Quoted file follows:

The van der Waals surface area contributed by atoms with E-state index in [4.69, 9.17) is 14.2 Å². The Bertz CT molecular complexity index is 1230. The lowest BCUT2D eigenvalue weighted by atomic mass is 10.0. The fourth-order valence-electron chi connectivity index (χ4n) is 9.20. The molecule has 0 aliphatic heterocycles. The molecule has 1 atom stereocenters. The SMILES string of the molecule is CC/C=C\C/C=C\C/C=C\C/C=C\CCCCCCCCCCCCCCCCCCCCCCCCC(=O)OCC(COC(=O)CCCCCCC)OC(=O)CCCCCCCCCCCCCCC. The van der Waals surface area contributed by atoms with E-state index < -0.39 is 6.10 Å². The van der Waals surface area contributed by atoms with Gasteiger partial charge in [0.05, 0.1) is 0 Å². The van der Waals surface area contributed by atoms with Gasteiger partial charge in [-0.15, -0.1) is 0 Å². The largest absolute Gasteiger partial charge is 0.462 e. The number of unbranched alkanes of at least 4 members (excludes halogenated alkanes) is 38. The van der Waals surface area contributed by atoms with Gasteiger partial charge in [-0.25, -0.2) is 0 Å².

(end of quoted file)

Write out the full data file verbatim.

The van der Waals surface area contributed by atoms with E-state index in [4.69, 9.17) is 14.2 Å². The Bertz CT molecular complexity index is 1230. The lowest BCUT2D eigenvalue weighted by atomic mass is 10.0. The fourth-order valence-electron chi connectivity index (χ4n) is 9.20. The molecule has 0 aliphatic heterocycles. The molecule has 1 atom stereocenters. The SMILES string of the molecule is CC/C=C\C/C=C\C/C=C\C/C=C\CCCCCCCCCCCCCCCCCCCCCCCCC(=O)OCC(COC(=O)CCCCCCC)OC(=O)CCCCCCCCCCCCCCC. The van der Waals surface area contributed by atoms with E-state index < -0.39 is 6.10 Å². The van der Waals surface area contributed by atoms with Gasteiger partial charge in [0.05, 0.1) is 0 Å². The van der Waals surface area contributed by atoms with Gasteiger partial charge in [-0.15, -0.1) is 0 Å². The largest absolute Gasteiger partial charge is 0.462 e. The number of unbranched alkanes of at least 4 members (excludes halogenated alkanes) is 38. The van der Waals surface area contributed by atoms with Gasteiger partial charge in [-0.25, -0.2) is 0 Å².